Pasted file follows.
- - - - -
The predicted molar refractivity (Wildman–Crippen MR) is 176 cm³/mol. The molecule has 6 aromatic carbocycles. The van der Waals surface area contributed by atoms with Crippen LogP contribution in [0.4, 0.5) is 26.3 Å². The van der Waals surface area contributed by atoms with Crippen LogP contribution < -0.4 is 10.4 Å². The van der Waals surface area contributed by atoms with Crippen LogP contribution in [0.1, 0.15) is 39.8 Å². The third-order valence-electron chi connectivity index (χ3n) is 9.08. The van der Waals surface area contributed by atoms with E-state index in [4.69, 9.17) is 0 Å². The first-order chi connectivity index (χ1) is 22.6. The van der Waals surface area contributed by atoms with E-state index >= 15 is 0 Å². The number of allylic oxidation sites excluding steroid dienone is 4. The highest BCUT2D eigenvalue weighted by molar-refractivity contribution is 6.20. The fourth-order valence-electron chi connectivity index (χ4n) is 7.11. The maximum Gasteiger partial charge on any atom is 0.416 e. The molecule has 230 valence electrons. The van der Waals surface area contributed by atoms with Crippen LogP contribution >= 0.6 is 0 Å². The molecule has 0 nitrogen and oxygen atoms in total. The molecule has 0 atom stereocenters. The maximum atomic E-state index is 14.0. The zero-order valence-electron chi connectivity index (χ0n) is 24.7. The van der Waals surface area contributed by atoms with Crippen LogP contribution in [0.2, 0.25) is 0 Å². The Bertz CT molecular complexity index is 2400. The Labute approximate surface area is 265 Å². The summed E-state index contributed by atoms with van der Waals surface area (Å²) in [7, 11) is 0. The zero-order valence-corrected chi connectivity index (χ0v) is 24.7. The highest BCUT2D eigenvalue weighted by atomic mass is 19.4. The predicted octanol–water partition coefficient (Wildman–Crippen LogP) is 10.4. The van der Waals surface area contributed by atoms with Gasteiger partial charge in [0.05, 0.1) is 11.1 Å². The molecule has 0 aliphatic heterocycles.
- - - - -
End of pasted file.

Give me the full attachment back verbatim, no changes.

The predicted molar refractivity (Wildman–Crippen MR) is 176 cm³/mol. The molecule has 6 aromatic carbocycles. The van der Waals surface area contributed by atoms with Crippen LogP contribution in [0.4, 0.5) is 26.3 Å². The van der Waals surface area contributed by atoms with Crippen LogP contribution < -0.4 is 10.4 Å². The van der Waals surface area contributed by atoms with Crippen LogP contribution in [0.1, 0.15) is 39.8 Å². The third-order valence-electron chi connectivity index (χ3n) is 9.08. The van der Waals surface area contributed by atoms with E-state index in [4.69, 9.17) is 0 Å². The first-order chi connectivity index (χ1) is 22.6. The van der Waals surface area contributed by atoms with E-state index >= 15 is 0 Å². The number of allylic oxidation sites excluding steroid dienone is 4. The highest BCUT2D eigenvalue weighted by molar-refractivity contribution is 6.20. The fourth-order valence-electron chi connectivity index (χ4n) is 7.11. The maximum Gasteiger partial charge on any atom is 0.416 e. The molecule has 230 valence electrons. The van der Waals surface area contributed by atoms with Crippen LogP contribution >= 0.6 is 0 Å². The molecule has 0 nitrogen and oxygen atoms in total. The molecule has 0 atom stereocenters. The maximum atomic E-state index is 14.0. The zero-order valence-electron chi connectivity index (χ0n) is 24.7. The van der Waals surface area contributed by atoms with Crippen LogP contribution in [0.2, 0.25) is 0 Å². The Bertz CT molecular complexity index is 2400. The Labute approximate surface area is 265 Å². The summed E-state index contributed by atoms with van der Waals surface area (Å²) in [7, 11) is 0. The zero-order valence-corrected chi connectivity index (χ0v) is 24.7. The highest BCUT2D eigenvalue weighted by atomic mass is 19.4. The predicted octanol–water partition coefficient (Wildman–Crippen LogP) is 10.4. The van der Waals surface area contributed by atoms with Gasteiger partial charge in [0.05, 0.1) is 11.1 Å². The molecule has 0 aliphatic heterocycles.